By Star-Bulletin staff
Restoring and preserving the basic structure of the Waikiki War Memorial Natatorium is the city’s “best option” for dealing with the aging historic structure, a national preservation group says.
In a letter to the Waikiki Natatorium Task Force, the National Trust for Historic Preservation says continued neglect poses a serious risk to the marine environment, but it does not recommend demolition.
Doing so would increase the time and cost to the city because of the added permits and environmental studies that would be required for razing a structure listed in the National Register of Historic Places, the letter said.
“The city’s best option is to proceed with the already approved rehabilitation of the historic structure by, at the very minimum, stabilizing the bleachers and pool,” Trust attorney Brian R. Turner wrote.
The letter was made public by the Friends of the Natatorium preservation group at a task force meeting yesterday.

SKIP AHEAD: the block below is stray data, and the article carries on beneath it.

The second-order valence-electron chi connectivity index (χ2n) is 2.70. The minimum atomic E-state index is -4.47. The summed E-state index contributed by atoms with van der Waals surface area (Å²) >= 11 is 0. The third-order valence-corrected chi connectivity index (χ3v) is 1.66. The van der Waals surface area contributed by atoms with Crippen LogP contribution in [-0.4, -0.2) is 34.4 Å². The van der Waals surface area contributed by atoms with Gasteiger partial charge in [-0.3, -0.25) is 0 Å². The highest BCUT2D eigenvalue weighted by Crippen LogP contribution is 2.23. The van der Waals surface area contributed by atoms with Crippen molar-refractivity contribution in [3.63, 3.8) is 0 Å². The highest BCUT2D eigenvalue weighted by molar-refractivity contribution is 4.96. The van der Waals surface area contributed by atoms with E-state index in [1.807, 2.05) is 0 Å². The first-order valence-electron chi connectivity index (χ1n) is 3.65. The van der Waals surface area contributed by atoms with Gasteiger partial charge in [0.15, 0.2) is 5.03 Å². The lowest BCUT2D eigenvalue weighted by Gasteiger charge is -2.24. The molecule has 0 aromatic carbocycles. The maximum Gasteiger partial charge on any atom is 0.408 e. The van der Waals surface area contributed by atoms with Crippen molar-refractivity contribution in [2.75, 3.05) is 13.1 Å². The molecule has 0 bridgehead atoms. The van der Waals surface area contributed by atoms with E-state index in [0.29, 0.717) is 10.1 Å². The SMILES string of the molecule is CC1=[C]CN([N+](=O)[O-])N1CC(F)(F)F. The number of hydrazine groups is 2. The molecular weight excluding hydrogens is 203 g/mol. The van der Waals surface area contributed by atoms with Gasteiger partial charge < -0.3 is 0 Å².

“It’s just for people to understand that there would be another set of federal hoops to jump through if the Natatorium was altered or demolished,” said Donna Ching, board member of the group.
The task force was convened by Mayor Mufi Hannemann this year to study options for the future of the 82-year-old structure.
Hannemann has said he is seriously considering demolishing the pool—which the city closed in 1979—and relocating the familiar 100-ton archway and its four stone eagles.
The task force will make a recommendation to Hannemann after a series of public meetings.
Task Force Chairman Collins Lam, deputy director of the city Department of Design and Construction, said the letter from the National Trust was premature because the city has not determined what to do with the Natatorium.
Any added permits or studies that are needed would not be an issue, he said.
“We’re going to do whatever needs to be done to comply with federal, state and local rules,” Lam said.